We do not need more energy. We need fewer people. In particular, we need fewer (ideally zero) of the type of people who think we need more energy, and who to this end will build fusion reactors and other machines.

a small cup of the hydrogen fuel could theoretically power a house for hundreds of years.

Imagine fusion reactors powering the machines covered in the previous post. That is the future awaiting us if we do not kill Western civilization soon.
Posted by: 90sRetroFan
« on: December 11, 2022, 11:46:42 pm »

Soon there will be no escape:

Can we destroy Western civilization before this becomes real?
Posted by: rp
« on: November 11, 2022, 06:00:25 pm »

Ah, I see. Forgot about the posts that came right before it.
Posted by: 90sRetroFan
« on: November 11, 2022, 05:38:46 pm »

It seemed to fit with the discussion about exclusive concern for ingroup people being run over.
Posted by: rp
« on: November 11, 2022, 05:20:00 pm »

Why was the previous post moved to this thread?
Posted by: rp
« on: November 11, 2022, 08:26:09 am »

Posted by: rp
« on: November 08, 2022, 11:40:01 pm »

Everyday when driving I see countless animals that have been killed on the road.
Posted by: 90sRetroFan
« on: November 08, 2022, 04:58:13 pm »

No one got run over back when no one used cars. Therefore, if the aim is to return to this condition, the correct solution is to end the use of cars. Of course Westerners do not think like this. The Western solution is always to add another machine to solve the problems caused by an existing machine.

Furthermore, the overwhelming majority of victims of being run over are non-humans:

Very large numbers of mammals, birds, reptiles, amphibians and invertebrates are killed on the world's roads every day.[9] The number of animals killed in the United States has been estimated at a million per day.[10][11]
About 350,000 to 27 million birds are estimated to be killed on European roads each year.[12]
Merritt Clifton (editor of Animal People Newspaper) estimated that the following animals are being killed by motor vehicles in the United States annually: 41 million squirrels, 26 million cats, 22 million rats, 19 million opossums, 15 million raccoons, 6 million dogs, and 350,000 deer.[15]
In 2011, Dutch biologist Arnold van Vliet coordinated a similar study of insect deaths on car license plates. He found two insects killed on the license-plate area for every 10 kilometres (6.2 mi) driven. This implies about 1.6 trillion insect deaths by cars per year in the Netherlands, and about 32.5 trillion deaths in the United States if the figures are extrapolated there.[19]

Are all of them going to be given smartphones too? Of course not. Whereas ending use of cars helps all victims, the Western solution cares about helping only ingroup victims. Which is exactly what we would expect.
Posted by: bondburger
« on: November 08, 2022, 06:28:57 am »

Future cyclists and pedestrians will be expected to carry smart-phones everywhere to avoid being ran over.
Posted by: rp
« on: November 06, 2022, 05:02:22 pm »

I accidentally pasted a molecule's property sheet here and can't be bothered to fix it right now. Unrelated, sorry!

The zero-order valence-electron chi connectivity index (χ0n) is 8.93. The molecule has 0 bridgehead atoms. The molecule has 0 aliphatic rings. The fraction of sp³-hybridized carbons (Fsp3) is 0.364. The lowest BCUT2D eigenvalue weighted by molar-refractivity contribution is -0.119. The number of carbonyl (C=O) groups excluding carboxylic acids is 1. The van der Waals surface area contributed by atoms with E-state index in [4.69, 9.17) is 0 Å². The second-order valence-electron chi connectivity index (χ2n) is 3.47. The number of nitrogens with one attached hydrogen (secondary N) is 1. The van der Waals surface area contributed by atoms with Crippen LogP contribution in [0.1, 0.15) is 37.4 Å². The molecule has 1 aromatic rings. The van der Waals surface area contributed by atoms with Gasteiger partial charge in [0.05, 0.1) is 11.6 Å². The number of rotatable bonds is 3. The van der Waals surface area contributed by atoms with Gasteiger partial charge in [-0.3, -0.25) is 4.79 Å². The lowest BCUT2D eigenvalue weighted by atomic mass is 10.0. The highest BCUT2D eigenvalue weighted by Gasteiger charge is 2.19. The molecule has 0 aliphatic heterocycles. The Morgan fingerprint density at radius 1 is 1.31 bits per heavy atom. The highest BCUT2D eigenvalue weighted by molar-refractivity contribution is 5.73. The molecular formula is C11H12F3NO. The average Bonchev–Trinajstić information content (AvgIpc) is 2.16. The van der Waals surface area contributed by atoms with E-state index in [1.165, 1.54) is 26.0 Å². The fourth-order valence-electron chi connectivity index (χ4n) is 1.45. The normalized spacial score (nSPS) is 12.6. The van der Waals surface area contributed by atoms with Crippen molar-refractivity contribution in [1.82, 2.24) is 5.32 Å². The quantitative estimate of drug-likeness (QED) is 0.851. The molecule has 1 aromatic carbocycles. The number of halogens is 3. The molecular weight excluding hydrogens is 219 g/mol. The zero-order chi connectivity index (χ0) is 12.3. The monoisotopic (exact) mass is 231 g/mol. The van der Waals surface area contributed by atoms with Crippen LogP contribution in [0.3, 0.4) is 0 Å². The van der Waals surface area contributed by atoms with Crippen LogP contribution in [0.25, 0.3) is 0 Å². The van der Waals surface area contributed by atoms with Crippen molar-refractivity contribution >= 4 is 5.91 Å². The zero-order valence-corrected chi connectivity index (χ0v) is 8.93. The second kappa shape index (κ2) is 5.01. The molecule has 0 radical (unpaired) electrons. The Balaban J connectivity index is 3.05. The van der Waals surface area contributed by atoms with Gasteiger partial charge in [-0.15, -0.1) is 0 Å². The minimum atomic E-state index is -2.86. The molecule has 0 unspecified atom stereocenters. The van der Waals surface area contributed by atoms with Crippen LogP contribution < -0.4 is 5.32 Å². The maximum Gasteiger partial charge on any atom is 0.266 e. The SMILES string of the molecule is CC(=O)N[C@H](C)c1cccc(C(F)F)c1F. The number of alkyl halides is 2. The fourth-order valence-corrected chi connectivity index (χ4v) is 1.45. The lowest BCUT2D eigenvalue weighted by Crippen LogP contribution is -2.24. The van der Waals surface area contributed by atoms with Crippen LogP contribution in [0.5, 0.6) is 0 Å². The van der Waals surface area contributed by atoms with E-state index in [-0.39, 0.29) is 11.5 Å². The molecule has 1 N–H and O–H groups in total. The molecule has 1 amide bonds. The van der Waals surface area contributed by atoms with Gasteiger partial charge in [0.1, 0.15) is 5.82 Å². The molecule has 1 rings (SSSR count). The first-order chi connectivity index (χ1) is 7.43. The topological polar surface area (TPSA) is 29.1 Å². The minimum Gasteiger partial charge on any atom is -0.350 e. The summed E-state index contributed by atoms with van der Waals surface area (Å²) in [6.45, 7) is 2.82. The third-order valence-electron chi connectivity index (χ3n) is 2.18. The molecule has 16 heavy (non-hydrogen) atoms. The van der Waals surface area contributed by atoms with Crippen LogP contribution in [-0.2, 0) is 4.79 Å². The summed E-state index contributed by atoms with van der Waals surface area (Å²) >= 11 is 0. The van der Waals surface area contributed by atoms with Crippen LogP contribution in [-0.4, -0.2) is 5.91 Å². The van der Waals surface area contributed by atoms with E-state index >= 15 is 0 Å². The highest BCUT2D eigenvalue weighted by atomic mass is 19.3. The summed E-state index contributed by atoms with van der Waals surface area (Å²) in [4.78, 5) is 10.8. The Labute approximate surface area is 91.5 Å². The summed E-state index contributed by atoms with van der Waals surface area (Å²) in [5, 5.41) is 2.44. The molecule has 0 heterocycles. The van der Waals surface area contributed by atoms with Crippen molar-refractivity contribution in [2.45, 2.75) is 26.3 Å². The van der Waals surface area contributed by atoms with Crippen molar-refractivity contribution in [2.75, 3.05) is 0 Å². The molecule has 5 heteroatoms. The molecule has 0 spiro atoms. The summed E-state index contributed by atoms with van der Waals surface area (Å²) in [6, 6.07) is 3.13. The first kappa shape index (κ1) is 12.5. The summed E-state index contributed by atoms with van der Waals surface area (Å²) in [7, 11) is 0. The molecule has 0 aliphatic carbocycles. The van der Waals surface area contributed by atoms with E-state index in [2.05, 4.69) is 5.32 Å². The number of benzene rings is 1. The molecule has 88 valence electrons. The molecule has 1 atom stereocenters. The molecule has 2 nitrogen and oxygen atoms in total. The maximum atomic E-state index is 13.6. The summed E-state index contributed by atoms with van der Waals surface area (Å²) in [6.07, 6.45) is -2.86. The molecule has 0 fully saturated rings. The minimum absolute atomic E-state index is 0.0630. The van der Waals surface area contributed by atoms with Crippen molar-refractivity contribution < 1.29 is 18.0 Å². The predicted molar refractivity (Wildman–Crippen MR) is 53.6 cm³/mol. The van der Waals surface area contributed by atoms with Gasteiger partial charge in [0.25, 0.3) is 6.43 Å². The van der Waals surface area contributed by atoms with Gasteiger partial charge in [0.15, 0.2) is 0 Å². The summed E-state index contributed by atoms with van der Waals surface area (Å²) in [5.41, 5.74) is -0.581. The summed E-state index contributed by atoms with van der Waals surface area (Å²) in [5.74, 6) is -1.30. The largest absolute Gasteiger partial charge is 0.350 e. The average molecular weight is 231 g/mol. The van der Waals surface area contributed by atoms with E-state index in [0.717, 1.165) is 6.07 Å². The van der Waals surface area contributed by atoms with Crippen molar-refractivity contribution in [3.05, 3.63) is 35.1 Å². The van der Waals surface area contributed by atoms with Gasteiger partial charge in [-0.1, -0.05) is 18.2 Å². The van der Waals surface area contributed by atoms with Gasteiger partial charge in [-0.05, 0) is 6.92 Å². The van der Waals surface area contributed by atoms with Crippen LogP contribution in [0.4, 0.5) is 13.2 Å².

Jews Lex Fridman and Ray Kurzweil discuss singularity and immortality:
Posted by: 90sRetroFan
« on: November 03, 2022, 05:10:41 pm »

If Western civilization had never existed, AI would never have existed:

The people who develop AI are increasingly having problems explaining how it works and determining why it has the outputs it has.
These types of AI systems notoriously have issues because the data they are trained on are often inherently biased, mimicking the racial and gender biases that exist within our society. The haphazard deployment of them leads to situations where, to use just one example, Black people are disproportionately misidentified by facial recognition technology. It becomes difficult to fix these systems in part because their developers often cannot fully explain how they work, which makes accountability difficult.
“Additionally, if we grow accustomed to accepting AI’s answers without an explanation, essentially treating it as an Oracle system, we would not be able to tell if it begins providing wrong or manipulative answers.”

So how is AI developed?

Black box models can be extremely powerful, which is how many scientists and companies justify sacrificing explainability for accuracy. AI systems have been used for autonomous cars, customer service chatbots, and diagnosing disease, and have the power to perform some tasks better than humans can. For example, a machine that is capable of remembering one trillion items, such as digits, letters, and words, versus humans, who on average remember seven in their short-term memory would be able to process and compute information at a much faster and improved rate than humans. Among the different deep learning models include generative adversarial networks (GANs), which are most often used to train generative AI models, such as text-to-image generator MidJourney AI. GANs essentially pit AI models against each other to do a specific task; the "winner" of each interaction is then pitted against another model, allowing the model to iterate itself until it becomes very good at doing that task. The issue is that this creates models that their developers simply can't explain.